Reading the Bible

  • Cleave to the literal sense of Bible words, and beware of departing from it, except in cases of absolute necessity.
  • Beware of the system of allegorizing and spiritualizing, and accommodating, which the school of Origen first brought in, and which has found such an unfortunate degree of favour in the Church.
  • In reading the authorized version of the English Bible, do not put too much confidence in the “headings” of pages and “tables of contents” at beginnings of chapters, which I take leave to consider a most unhappy accompaniment of that admirable translation. Remember that those headings and tables were drawn up by uninspired hands.
  • In reading the Prophets, they are sometimes not helps but real hindrances, and less likely to assist a reader, than to lead him astray. Settle it in your mind, in reading the Psalms and Prophets that Israel means Israel*, and Zion Zion, and Jerusalem Jerusalem.
  • And, finally, whatever edification you derive from applying to your own soul the words which God addresses to His ancient people, never lose sight of the primary sense of the text.[1]

Further words on reading prophecy

It is high time for Christians to interpret unfulfilled prophecy by the light of prophecies already fulfilled.  The curses of the Jews were brought to pass literally; so also will be the blessings.  The scattering was literal; so also will be the gathering.  The pulling down of Zion was literal; so also will be the building up.  The rejection of Israel was literal; so also will be the restoration. [2]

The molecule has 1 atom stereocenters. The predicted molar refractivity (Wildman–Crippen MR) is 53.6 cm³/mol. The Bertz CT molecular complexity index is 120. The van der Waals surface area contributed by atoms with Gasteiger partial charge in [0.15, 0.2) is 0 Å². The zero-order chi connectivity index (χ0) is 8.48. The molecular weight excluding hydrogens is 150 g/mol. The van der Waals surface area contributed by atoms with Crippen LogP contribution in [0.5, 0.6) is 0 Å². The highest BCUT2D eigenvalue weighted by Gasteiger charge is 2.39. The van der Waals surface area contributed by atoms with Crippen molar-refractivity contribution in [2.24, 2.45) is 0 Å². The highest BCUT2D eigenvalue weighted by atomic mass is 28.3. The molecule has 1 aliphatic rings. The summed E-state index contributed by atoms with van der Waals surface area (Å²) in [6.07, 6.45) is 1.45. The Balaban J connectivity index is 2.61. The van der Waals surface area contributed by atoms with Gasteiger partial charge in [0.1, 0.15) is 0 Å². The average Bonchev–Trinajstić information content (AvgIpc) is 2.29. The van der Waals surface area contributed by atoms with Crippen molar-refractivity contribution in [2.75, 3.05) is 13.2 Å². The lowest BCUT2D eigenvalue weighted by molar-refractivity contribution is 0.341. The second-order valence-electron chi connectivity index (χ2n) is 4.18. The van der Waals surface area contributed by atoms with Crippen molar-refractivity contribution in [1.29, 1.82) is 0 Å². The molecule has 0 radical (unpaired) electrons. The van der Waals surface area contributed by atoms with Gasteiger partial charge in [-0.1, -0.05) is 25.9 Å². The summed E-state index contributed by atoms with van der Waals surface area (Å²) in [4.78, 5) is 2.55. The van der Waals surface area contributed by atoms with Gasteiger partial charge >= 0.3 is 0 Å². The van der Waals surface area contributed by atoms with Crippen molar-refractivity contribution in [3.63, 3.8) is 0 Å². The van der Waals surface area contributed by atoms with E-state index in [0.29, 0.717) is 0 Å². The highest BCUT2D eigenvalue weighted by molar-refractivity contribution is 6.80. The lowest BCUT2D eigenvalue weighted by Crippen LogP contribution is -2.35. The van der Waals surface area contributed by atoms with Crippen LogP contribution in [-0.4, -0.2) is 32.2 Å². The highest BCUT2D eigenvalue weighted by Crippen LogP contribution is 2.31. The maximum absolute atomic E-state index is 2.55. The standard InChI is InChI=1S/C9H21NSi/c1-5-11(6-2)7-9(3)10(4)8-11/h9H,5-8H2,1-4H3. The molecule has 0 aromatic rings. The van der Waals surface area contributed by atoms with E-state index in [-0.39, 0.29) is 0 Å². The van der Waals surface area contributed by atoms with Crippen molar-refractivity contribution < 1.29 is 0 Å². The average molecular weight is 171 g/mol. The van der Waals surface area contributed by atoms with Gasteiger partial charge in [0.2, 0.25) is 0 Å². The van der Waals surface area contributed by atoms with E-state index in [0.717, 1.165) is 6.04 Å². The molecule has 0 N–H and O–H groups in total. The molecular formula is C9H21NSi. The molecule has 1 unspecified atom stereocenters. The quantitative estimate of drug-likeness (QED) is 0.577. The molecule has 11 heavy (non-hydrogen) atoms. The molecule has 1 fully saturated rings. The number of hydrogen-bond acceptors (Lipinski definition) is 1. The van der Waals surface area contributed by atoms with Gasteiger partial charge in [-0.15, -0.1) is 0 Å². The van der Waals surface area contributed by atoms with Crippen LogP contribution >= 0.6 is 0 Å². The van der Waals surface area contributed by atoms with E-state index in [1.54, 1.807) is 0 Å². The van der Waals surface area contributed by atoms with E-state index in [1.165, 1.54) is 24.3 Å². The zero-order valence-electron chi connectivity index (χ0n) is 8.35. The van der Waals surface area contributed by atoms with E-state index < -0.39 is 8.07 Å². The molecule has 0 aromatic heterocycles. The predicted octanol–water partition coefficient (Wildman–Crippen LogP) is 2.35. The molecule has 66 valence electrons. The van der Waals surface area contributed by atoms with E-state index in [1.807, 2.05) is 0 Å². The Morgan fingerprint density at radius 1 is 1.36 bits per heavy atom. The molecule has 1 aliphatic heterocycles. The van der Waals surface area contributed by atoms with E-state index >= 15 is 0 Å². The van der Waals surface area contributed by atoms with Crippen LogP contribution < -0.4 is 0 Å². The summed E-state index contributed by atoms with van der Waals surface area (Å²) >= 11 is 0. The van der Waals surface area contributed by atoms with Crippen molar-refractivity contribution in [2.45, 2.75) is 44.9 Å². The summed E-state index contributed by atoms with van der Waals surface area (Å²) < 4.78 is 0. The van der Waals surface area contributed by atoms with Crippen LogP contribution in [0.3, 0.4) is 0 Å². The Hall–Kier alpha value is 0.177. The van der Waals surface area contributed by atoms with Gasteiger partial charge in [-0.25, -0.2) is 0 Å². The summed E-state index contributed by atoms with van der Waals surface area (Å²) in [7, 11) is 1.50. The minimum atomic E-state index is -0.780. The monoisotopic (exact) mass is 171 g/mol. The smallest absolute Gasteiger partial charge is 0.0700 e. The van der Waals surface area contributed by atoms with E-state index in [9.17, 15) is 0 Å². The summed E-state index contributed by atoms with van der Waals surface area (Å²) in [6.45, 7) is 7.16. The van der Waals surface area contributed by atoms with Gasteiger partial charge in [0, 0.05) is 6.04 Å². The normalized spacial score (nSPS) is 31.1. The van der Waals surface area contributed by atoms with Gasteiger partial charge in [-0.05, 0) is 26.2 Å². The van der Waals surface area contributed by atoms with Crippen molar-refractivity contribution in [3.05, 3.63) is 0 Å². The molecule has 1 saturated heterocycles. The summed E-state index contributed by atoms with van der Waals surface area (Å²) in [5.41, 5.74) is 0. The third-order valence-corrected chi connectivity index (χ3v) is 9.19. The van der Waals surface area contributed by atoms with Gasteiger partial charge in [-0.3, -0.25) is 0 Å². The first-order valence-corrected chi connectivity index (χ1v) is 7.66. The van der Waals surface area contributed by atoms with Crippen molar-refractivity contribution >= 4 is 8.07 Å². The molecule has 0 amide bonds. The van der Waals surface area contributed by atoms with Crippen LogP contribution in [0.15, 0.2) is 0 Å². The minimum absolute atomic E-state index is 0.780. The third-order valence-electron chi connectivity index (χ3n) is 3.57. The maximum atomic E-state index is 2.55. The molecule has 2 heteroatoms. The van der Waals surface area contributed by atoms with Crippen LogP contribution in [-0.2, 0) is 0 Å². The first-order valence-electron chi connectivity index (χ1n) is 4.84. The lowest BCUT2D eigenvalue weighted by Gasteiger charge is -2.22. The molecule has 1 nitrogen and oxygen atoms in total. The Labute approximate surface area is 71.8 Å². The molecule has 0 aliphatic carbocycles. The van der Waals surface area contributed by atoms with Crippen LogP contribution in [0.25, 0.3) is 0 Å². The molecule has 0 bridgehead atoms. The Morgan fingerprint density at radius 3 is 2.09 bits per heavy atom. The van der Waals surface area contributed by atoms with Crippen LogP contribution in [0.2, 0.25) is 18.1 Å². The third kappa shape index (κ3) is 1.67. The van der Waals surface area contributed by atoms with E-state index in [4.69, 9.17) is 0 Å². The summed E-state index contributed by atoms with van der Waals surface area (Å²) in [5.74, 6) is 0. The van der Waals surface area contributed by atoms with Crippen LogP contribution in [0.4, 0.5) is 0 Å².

What I protest against is, the habit of allegorizing plain sayings of the Word of God concerning the future history of the nation of Israel, and explaining away the fullness of the contents in order to accommodate them to the Gentile Church. I believe the habit to be unwarranted by anything in Scripture, and to draw after it a long train of evil consequences.[3]

Cultivate the habit of reading prophecy with a single eye to the literal meaning of its proper names.  Cast aside the old traditional idea that Jacob, and Israel, and Judah, and Jerusalem, and Zion must always mean the Gentile Church, and that predictions about the second Advent are to be taken spiritually, and first Advent predictions literally. Be just, and honest, and fair.  If you expect the Jews to take the 53rd of Isaiah literally, be sure you take the 54th and 60th and 62nd literally also.  The Protestant Reformers were not perfect.  On no point, I venture to say, were they so much in the wrong as in the interpretation of Old Testament prophecy. [4]

 

* My emphases

[1] J.C. Ryle, Prophecy 149

[2] J.C. Ryle, Are You Ready For The End Of Time? p. 49

[3] ibid., p. 107-108.

[4]  . 157-159.

J C Ryle (1816 - 1900) [Various sources]
Posted: 27 Nov 2018